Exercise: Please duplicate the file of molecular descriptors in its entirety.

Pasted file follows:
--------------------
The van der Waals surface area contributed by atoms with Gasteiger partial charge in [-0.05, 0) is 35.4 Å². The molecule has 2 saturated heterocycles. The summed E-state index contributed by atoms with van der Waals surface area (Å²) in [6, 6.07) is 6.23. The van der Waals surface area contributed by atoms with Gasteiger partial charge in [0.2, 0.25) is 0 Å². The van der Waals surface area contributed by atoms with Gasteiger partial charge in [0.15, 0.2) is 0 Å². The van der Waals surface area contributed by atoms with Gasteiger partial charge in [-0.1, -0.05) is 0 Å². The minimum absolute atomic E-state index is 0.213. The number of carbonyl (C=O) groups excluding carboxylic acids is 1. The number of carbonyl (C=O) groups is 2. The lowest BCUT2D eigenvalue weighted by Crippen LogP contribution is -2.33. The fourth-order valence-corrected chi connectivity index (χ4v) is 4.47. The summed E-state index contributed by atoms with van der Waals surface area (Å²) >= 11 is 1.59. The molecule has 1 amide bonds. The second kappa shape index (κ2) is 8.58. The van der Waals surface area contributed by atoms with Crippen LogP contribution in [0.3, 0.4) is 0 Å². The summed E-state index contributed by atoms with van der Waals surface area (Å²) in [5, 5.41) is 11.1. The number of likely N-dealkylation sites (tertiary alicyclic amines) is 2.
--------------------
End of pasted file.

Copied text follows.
The van der Waals surface area contributed by atoms with Gasteiger partial charge in [-0.05, 0) is 35.4 Å². The molecule has 2 saturated heterocycles. The summed E-state index contributed by atoms with van der Waals surface area (Å²) in [6, 6.07) is 6.23. The van der Waals surface area contributed by atoms with Gasteiger partial charge in [0.2, 0.25) is 0 Å². The van der Waals surface area contributed by atoms with Gasteiger partial charge in [0.15, 0.2) is 0 Å². The van der Waals surface area contributed by atoms with Gasteiger partial charge in [-0.1, -0.05) is 0 Å². The minimum absolute atomic E-state index is 0.213. The number of carbonyl (C=O) groups excluding carboxylic acids is 1. The number of carbonyl (C=O) groups is 2. The lowest BCUT2D eigenvalue weighted by Crippen LogP contribution is -2.33. The fourth-order valence-corrected chi connectivity index (χ4v) is 4.47. The summed E-state index contributed by atoms with van der Waals surface area (Å²) >= 11 is 1.59. The molecule has 1 amide bonds. The second kappa shape index (κ2) is 8.58. The van der Waals surface area contributed by atoms with Crippen LogP contribution in [0.3, 0.4) is 0 Å². The summed E-state index contributed by atoms with van der Waals surface area (Å²) in [5, 5.41) is 11.1. The number of likely N-dealkylation sites (tertiary alicyclic amines) is 2.